The Stranger – Harlan Coben

Harlan Coben is a gifted writer who knows how to grab the reader by the balls, and grip harder and harder. Sometimes his plots are so far from believable, that you can escape the grip. But when Coben gets it right, it’s a near perfect experience. This book is a terrific example of Coben near the top of his form.

Take a successful suburban family man like Adam Price. He is happily married with two kids. No marriage nor money woes. No health issues. Perfect. Introduce a stranger who exposes a lie. Watch what happens.

Corben’s setup is perfect. The twists and turns – because you never go in the direction you are thinking about – are brilliantly crafted in the main, and the excitement builds up. This is a fine perfect example of a page turner. Partly, that overcomes the one or two rough patches in the book (small, but noticeable), though Coben’s observations on this type of American lifestyle also might grate. They somehow appear as spiteful rather than thoughtful. Perhaps to balance that, Coben introduces a couple of good characters that help out when Adam Price needs help most of all.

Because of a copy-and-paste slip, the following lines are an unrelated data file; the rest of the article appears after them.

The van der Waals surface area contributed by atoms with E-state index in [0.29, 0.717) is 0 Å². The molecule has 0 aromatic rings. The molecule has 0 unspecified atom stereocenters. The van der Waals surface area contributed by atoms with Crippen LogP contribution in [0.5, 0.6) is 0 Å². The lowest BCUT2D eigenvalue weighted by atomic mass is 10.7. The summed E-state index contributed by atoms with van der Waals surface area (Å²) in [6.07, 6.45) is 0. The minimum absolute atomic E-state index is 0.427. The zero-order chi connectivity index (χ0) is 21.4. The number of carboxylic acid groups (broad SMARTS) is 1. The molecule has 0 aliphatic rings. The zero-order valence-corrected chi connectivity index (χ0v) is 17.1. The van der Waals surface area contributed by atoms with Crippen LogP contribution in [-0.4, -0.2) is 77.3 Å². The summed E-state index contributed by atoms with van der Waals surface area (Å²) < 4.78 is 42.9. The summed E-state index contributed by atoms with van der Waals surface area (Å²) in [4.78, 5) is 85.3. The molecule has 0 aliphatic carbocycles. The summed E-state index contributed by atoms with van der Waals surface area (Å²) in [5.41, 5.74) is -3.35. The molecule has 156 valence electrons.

The characterization is mostly shallow, but the action draws you in so deeply you may not notice. You may have to suspend your disbelief at one or two plot devices, but you will be rewarded by experiencing a good, entertaining, read. Not Coben’s finest, but well worth reading. But don’t start it unless you have time to finish it…